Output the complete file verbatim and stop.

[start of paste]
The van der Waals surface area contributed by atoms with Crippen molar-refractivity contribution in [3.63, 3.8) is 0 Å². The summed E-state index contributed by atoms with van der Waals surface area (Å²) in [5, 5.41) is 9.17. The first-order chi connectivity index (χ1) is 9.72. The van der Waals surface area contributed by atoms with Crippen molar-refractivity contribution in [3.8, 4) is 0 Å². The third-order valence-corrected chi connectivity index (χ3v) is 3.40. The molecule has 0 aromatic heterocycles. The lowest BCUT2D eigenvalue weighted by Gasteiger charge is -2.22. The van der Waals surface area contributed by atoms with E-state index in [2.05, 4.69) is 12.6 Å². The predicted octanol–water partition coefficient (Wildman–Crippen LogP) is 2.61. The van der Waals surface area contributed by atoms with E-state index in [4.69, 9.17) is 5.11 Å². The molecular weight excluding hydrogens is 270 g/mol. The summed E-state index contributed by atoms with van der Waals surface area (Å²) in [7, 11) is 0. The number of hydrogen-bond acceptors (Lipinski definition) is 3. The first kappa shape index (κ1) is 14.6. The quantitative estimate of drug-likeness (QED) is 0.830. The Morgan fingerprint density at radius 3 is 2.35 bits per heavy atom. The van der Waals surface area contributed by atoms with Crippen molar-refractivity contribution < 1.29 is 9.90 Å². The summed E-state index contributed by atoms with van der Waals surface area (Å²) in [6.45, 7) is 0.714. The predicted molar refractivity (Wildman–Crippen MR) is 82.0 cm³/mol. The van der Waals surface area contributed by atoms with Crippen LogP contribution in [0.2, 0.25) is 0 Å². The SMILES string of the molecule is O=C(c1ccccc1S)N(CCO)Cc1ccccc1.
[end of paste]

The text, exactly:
The van der Waals surface area contributed by atoms with Crippen molar-refractivity contribution in [3.63, 3.8) is 0 Å². The summed E-state index contributed by atoms with van der Waals surface area (Å²) in [5, 5.41) is 9.17. The first-order chi connectivity index (χ1) is 9.72. The van der Waals surface area contributed by atoms with Crippen molar-refractivity contribution in [3.8, 4) is 0 Å². The third-order valence-corrected chi connectivity index (χ3v) is 3.40. The molecule has 0 aromatic heterocycles. The lowest BCUT2D eigenvalue weighted by Gasteiger charge is -2.22. The van der Waals surface area contributed by atoms with E-state index in [2.05, 4.69) is 12.6 Å². The predicted octanol–water partition coefficient (Wildman–Crippen LogP) is 2.61. The van der Waals surface area contributed by atoms with E-state index in [4.69, 9.17) is 5.11 Å². The molecular weight excluding hydrogens is 270 g/mol. The summed E-state index contributed by atoms with van der Waals surface area (Å²) in [7, 11) is 0. The number of hydrogen-bond acceptors (Lipinski definition) is 3. The first kappa shape index (κ1) is 14.6. The quantitative estimate of drug-likeness (QED) is 0.830. The Morgan fingerprint density at radius 3 is 2.35 bits per heavy atom. The van der Waals surface area contributed by atoms with Crippen molar-refractivity contribution < 1.29 is 9.90 Å². The summed E-state index contributed by atoms with van der Waals surface area (Å²) in [6.45, 7) is 0.714. The predicted molar refractivity (Wildman–Crippen MR) is 82.0 cm³/mol. The van der Waals surface area contributed by atoms with Crippen LogP contribution in [0.2, 0.25) is 0 Å². The SMILES string of the molecule is O=C(c1ccccc1S)N(CCO)Cc1ccccc1.